Unpopular Opinions: Being in the Middle of Nowhere is Great

Ruth Reynolds, Maroon-News Staff

Isolation from numerous retail shops, big brands and restaurants typical of the rest of America is a defining feature of Colgate, one that has shaped its campus life for 200 years. As a result, today we see a college that is centrally planned, effectively bringing its students together in a condensed space. Hamilton’s population tops out at 4,108 peoplebarely larger than Colgate’s 2,800 studentswhich points to the influence the town feels from the university in forming its surrounding area. This influence might raise certain questions, such as, “what would Hamilton be like without Colgate?” and, even more perplexing, “what would Colgate be like in an urban area?”

Many students complain about the limited food options offered and lack of shopping on Lebanon and Utica Streets, which constitute Hamilton’s downtown. They ignore how this makeup creates a unique environment, one that is simple and community-oriented. Slices, Oliveri’s, Hamilton Whole Foods, the Hamilton Eatery and other restaurants are some of the favorites amongst Colgate students. If Hamilton were to expand its town, many of these restaurants could struggle financially with competing businesses entering into the market. Even now, the debate as to whether Slices is better than Oliveri’s has divided the student body. If a third pizza place were to open downtown, absolute anarchy would ensue. Who would win? More importantly, which pizza place would suffer as Colgate students business shifted among the three restaurants?

In 2018, No. 10 Tavern, a well known local bar and grill, closed after years of being a hallmark establishment. Rumors about its change of ownership circulated until it closed its doors for good. Its closing speaks to the reliance these small businesses have on Colgate students and faculty to maintain their income. With the addition of even one more store, students may feel that more options are entering into the scene when, in reality, the institutions of downtown Hamilton we love are put at risk.

Since the Hamilton and Colgate communities have so much overlap, many of the stores accept payment in the form of Gate Cards; this has saved me in times of need when I forgot my debit card in my dorm and I have to assume it’s helped others, too. Moreover, the acceptance of Gate Cards show the willingness of restaurants to work with the campus to create unity between the college and its neighbors.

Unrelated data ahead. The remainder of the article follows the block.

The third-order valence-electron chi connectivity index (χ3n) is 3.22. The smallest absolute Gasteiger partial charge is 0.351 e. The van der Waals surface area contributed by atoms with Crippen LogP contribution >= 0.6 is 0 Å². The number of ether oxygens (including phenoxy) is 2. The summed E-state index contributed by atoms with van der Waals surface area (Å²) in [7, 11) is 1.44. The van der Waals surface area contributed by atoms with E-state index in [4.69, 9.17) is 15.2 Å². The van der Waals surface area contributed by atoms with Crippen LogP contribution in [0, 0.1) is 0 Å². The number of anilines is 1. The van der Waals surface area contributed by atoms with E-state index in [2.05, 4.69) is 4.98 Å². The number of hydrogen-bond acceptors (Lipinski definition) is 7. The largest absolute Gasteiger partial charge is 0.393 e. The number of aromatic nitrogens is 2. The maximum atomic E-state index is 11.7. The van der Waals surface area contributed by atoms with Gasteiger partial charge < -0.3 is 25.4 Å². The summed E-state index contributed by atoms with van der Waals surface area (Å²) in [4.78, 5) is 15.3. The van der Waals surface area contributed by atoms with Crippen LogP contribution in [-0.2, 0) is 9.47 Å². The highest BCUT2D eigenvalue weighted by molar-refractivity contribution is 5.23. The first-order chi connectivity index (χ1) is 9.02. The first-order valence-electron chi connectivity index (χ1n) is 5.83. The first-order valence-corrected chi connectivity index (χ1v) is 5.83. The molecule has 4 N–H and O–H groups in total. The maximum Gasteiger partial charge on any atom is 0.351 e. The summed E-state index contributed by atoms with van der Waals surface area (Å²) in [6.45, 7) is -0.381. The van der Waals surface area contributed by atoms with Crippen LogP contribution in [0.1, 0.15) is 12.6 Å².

One of the best parts of Hamilton’s size and isolation is the inevitability that you will run into friends and classmates in town. Many students’ reasons for applying to Colgate includes the allure that a small campus has in fostering an intimate environment away from home. Consider expanding Hamilton to incorporate more food chains that are so loved by college students, such as Chipotle or Starbucks. Not only would this impact small businesses, but it would also further divide students. With fewer options, Colgate students are forced to spend time with one another outside their classes. This is difficult to view as a negative, as I have come to learn how distinct and interesting each individual is on this campus. I doubt I would have met as many people as I have if Colgate was even remotely urbanizedand this makes sense given that the administration has chosen to keep the student body population low even though its applicants have increased.

It is an extremely gratifying feeling to walk into a coffee shop and have its employers familiar with your name. My friend who goes to the University of Southern California, located in the city of Los Angeles, will never be able to share the same pleasure I have received from having my coffee order memorized by the same barista I see everyday. A wonderful aspect of Colgate and its surrounding community is the confirmation that as a young academic you are recognized, respected and not “just a number” lost in a sea of 43,000 other students like at USC. The sense of familiarity that is gained from being restricted to a couple of shops in town provides a blanket of safety for its undergraduates that so many college campuses at big state schools and in urban areas lack.

Contact Ruth Reynolds at [email protected]